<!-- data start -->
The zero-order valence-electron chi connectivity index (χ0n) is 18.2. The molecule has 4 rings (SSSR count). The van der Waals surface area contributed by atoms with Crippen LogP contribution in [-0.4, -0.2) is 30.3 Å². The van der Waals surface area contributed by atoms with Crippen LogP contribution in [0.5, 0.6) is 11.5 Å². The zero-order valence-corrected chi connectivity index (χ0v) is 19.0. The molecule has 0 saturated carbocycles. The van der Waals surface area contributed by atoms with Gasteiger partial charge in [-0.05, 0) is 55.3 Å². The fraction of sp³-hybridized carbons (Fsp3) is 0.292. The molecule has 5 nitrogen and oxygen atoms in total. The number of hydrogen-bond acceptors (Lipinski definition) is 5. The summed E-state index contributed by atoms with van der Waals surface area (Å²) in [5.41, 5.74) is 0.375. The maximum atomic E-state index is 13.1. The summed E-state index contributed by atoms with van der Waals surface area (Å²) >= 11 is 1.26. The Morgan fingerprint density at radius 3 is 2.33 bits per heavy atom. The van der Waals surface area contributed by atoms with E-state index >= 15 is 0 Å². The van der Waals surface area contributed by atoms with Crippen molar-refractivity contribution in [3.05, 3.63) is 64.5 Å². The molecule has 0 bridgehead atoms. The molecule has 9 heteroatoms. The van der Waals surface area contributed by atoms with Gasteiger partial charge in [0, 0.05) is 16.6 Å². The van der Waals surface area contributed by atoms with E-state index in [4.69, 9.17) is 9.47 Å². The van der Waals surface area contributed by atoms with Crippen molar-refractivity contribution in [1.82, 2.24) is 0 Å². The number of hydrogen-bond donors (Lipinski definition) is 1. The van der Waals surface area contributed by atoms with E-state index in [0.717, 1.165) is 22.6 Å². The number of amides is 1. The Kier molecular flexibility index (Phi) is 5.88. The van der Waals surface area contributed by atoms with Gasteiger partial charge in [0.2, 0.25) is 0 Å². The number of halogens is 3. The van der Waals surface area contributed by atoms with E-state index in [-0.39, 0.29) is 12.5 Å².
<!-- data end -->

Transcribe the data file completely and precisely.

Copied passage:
The zero-order valence-electron chi connectivity index (χ0n) is 18.2. The molecule has 4 rings (SSSR count). The van der Waals surface area contributed by atoms with Crippen LogP contribution in [-0.4, -0.2) is 30.3 Å². The van der Waals surface area contributed by atoms with Crippen LogP contribution in [0.5, 0.6) is 11.5 Å². The zero-order valence-corrected chi connectivity index (χ0v) is 19.0. The molecule has 0 saturated carbocycles. The van der Waals surface area contributed by atoms with Gasteiger partial charge in [-0.05, 0) is 55.3 Å². The fraction of sp³-hybridized carbons (Fsp3) is 0.292. The molecule has 5 nitrogen and oxygen atoms in total. The number of hydrogen-bond acceptors (Lipinski definition) is 5. The summed E-state index contributed by atoms with van der Waals surface area (Å²) in [5.41, 5.74) is 0.375. The maximum atomic E-state index is 13.1. The summed E-state index contributed by atoms with van der Waals surface area (Å²) >= 11 is 1.26. The Morgan fingerprint density at radius 3 is 2.33 bits per heavy atom. The van der Waals surface area contributed by atoms with E-state index >= 15 is 0 Å². The van der Waals surface area contributed by atoms with Crippen molar-refractivity contribution in [3.05, 3.63) is 64.5 Å². The molecule has 0 bridgehead atoms. The molecule has 9 heteroatoms. The van der Waals surface area contributed by atoms with Gasteiger partial charge in [0, 0.05) is 16.6 Å². The van der Waals surface area contributed by atoms with E-state index in [4.69, 9.17) is 9.47 Å². The van der Waals surface area contributed by atoms with Crippen molar-refractivity contribution in [1.82, 2.24) is 0 Å². The number of hydrogen-bond donors (Lipinski definition) is 1. The van der Waals surface area contributed by atoms with E-state index in [0.717, 1.165) is 22.6 Å². The number of amides is 1. The Kier molecular flexibility index (Phi) is 5.88. The van der Waals surface area contributed by atoms with Gasteiger partial charge in [0.2, 0.25) is 0 Å². The number of halogens is 3. The van der Waals surface area contributed by atoms with E-state index in [-0.39, 0.29) is 12.5 Å².